Moonbeings arrive at the Hardin Planetarium

Teachers, students and Bowling Green residents attend the planetarium show “MoonBeings” on Tuesday, Sept. 13, 2016 at the Hardin Planetarium. The show explored the many different moons in the solar systems and tried to identify potentially inhabitable ones.

Elisabeth Moore

As the sun set on WKU, stars and planets filled the WKU Hardin Planetarium while interested spectators filed in for the free show titled “Moonbeings.”

Every Tuesday, Thursday and Sunday, the Hardin Planetarium at WKU performs a free show to students, staff, faculty and any other visitor interested in any aspect of astronomy and the sky above. The current show is running from Aug. 21 until Oct. 6.

According to the Planetarium’s website, “Moonbeings” is about “extending our search for life beyond Earth to the surprising diverse array of moons in our solar system.” Starting with Earth’s own moon, Ronn Kistler, planetarium coordinator, compared and contrasted the many moons of each planet in our solar system, discussing whether they could sustain life.

“It’s a great job,” Kistler said. “Basically, this is an informal science education facility. Informal in the sense that it is not like a classroom where people are expected to stay in their seats or come every time and do their homework and stuff. People can come in and out as they please and stay or leave if they get bored.”

Throughout the show, Kistler was aided by two students, using a projector to display the show onto the domed ceiling of the planetarium.

Kistler and his two student workers used the projector’s 360 degree capability to show spectators how it would be to zoom into outer space and see Bowling Green’s unfiltered night sky, using a software program in their computer systems. Each show is programmed and made by the workers and volunteers of the planetarium using free information that can be found through NASA and other space agencies.

Kistler and the other members of the planetarium staff used this information to piece together knowledge about moons and planets using actual NASA information. With the help of a globe, a foam ball and a YouTube video, Kistler explained the various components of Earth, the moon and if there could be life outside our planet.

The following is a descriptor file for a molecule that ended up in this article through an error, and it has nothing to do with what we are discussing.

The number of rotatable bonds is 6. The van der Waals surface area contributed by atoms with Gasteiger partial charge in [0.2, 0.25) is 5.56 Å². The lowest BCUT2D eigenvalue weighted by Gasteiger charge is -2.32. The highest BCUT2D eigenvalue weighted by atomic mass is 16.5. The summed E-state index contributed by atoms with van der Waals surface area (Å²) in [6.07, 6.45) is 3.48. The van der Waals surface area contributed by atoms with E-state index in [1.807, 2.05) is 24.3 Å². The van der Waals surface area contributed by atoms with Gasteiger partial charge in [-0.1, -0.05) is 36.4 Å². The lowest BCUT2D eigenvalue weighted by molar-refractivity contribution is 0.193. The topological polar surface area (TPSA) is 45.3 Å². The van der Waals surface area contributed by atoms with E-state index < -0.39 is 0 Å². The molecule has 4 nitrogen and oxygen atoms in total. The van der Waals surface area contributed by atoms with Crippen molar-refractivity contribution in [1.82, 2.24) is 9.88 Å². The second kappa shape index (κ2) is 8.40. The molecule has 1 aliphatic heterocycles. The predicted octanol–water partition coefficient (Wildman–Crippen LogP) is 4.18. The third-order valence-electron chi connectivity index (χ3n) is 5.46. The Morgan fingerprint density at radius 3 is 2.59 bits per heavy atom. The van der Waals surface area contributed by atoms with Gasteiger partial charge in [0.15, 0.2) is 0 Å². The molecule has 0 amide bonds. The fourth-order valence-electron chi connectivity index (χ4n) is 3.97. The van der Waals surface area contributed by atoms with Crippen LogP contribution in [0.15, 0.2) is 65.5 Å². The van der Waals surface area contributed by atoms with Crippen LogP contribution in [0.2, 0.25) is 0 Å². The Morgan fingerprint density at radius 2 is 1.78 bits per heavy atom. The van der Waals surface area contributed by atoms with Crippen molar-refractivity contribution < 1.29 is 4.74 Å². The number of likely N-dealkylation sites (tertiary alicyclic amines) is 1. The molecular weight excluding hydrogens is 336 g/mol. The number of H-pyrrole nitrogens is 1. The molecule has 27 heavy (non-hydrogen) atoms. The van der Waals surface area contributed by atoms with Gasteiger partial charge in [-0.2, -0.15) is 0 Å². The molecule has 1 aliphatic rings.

Sophomore Joshua Goodpastor, one of the student workers, said he has been working in the planetarium for a year. Goodpastor is paid through the work study program to work with Kistler and the planetarium whenever it need helps.

“I am here one hour before every show and then I work to the end of the show,” Goodpastor said. “The other student worker does more technical work, and I am basically Ronn [Kistler]’s assistant.”

Throughout the show, Kistler used a laser pointer to point out various important topics while the student workers made sure the projector was on the right slide. Kistler used the 60-minute running time to interact with spectators by walking around and asking and answering questions.

“Our whole focus here is to try and keep them engaged so that they actually participate and learn something in the way of science,” Kistler said. “The more participation we get in the shows and the more active we can actually allow them to be in terms of interacting with the exhibit, the happier we are. So, that’s our goal.”

Juniors Sara Beth Matney and Ryan Sheppard both attended Tuesday night’s show. Both decided to come check it out after seeing the sign advertising a free show in front of the planetarium.

“I’ve never been here,” Sheppard said. “It’s a new experience.”

Though the show is created by those working in the planetarium, Kistler said it has multiple free full dome movies appropriate for children and adults. However, new full dome movies can cost around $5,000 each, which is currently more than the planetarium’s entire budget. These movies would be licensed for around a year, allowing the planetarium to show it within that year.

The planetarium is also able to use a regular projector to show regular movies like “The Martian” onto the domed ceiling, Kistler said. The Microbiology Club and various other clubs and classes borrow the facility to watch films or to use the planetarium for its star software.

“Most of the introductory astronomy classes and occasionally some of the more intermediate or advanced ones will come in once or twice a semester to do a special lesson,” Kistler said. “I think there is four or five sessions of basic astronomy classes that come in here over the course of the semester.”

“Moonbeings” will run until October 6, followed by “Life of Stars,” which will showcase the life cycles of stars. Free shows are on Sundays at 2 p.m., Tuesdays at 7 p.m. and on Thursdays at 7 p.m.

Reporter Elisabeth Moore can be reached at 270-745-6011 and [email protected]. Follow her on Twitter at @emoore938.